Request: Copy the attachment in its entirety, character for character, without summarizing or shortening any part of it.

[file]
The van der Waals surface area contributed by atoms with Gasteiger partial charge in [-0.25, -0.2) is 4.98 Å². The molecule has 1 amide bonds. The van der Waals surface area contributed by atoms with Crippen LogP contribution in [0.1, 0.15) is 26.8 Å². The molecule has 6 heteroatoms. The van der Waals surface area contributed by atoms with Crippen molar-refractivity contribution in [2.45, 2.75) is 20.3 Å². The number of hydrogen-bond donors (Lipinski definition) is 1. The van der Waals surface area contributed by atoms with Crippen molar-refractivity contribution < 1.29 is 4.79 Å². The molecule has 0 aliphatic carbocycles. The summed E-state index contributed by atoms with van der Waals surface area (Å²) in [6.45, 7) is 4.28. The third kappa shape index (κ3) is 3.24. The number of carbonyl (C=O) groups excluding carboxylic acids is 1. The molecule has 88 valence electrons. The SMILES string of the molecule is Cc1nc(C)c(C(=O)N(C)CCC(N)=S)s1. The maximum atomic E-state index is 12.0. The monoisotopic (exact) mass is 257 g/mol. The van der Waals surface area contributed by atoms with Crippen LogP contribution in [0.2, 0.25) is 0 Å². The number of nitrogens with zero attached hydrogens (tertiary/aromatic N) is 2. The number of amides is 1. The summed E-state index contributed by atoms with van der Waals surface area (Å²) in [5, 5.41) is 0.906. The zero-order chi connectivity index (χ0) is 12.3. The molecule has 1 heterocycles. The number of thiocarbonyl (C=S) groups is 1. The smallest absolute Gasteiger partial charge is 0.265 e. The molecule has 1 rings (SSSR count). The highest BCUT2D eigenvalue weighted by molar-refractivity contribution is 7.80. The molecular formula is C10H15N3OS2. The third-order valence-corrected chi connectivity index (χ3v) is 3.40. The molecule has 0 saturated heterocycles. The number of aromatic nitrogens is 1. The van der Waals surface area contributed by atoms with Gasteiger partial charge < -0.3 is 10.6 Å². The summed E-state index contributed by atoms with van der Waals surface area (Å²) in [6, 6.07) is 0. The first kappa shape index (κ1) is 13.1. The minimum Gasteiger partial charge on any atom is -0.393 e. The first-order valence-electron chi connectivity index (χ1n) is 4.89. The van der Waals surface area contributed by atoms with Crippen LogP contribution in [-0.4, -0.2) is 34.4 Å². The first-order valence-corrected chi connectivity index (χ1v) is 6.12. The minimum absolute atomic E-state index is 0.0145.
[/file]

The van der Waals surface area contributed by atoms with Gasteiger partial charge in [-0.25, -0.2) is 4.98 Å². The molecule has 1 amide bonds. The van der Waals surface area contributed by atoms with Crippen LogP contribution in [0.1, 0.15) is 26.8 Å². The molecule has 6 heteroatoms. The van der Waals surface area contributed by atoms with Crippen molar-refractivity contribution in [2.45, 2.75) is 20.3 Å². The number of hydrogen-bond donors (Lipinski definition) is 1. The van der Waals surface area contributed by atoms with Crippen molar-refractivity contribution < 1.29 is 4.79 Å². The molecule has 0 aliphatic carbocycles. The summed E-state index contributed by atoms with van der Waals surface area (Å²) in [6.45, 7) is 4.28. The third kappa shape index (κ3) is 3.24. The number of carbonyl (C=O) groups excluding carboxylic acids is 1. The molecule has 88 valence electrons. The SMILES string of the molecule is Cc1nc(C)c(C(=O)N(C)CCC(N)=S)s1. The maximum atomic E-state index is 12.0. The monoisotopic (exact) mass is 257 g/mol. The van der Waals surface area contributed by atoms with Crippen LogP contribution in [0.2, 0.25) is 0 Å². The number of nitrogens with zero attached hydrogens (tertiary/aromatic N) is 2. The number of amides is 1. The summed E-state index contributed by atoms with van der Waals surface area (Å²) in [5, 5.41) is 0.906. The zero-order chi connectivity index (χ0) is 12.3. The molecule has 1 heterocycles. The number of thiocarbonyl (C=S) groups is 1. The smallest absolute Gasteiger partial charge is 0.265 e. The molecule has 1 rings (SSSR count). The highest BCUT2D eigenvalue weighted by molar-refractivity contribution is 7.80. The molecular formula is C10H15N3OS2. The third-order valence-corrected chi connectivity index (χ3v) is 3.40. The molecule has 0 saturated heterocycles. The number of aromatic nitrogens is 1. The van der Waals surface area contributed by atoms with Gasteiger partial charge < -0.3 is 10.6 Å². The summed E-state index contributed by atoms with van der Waals surface area (Å²) in [6, 6.07) is 0. The first kappa shape index (κ1) is 13.1. The minimum Gasteiger partial charge on any atom is -0.393 e. The first-order valence-electron chi connectivity index (χ1n) is 4.89. The van der Waals surface area contributed by atoms with Crippen LogP contribution in [-0.4, -0.2) is 34.4 Å². The first-order valence-corrected chi connectivity index (χ1v) is 6.12. The minimum absolute atomic E-state index is 0.0145.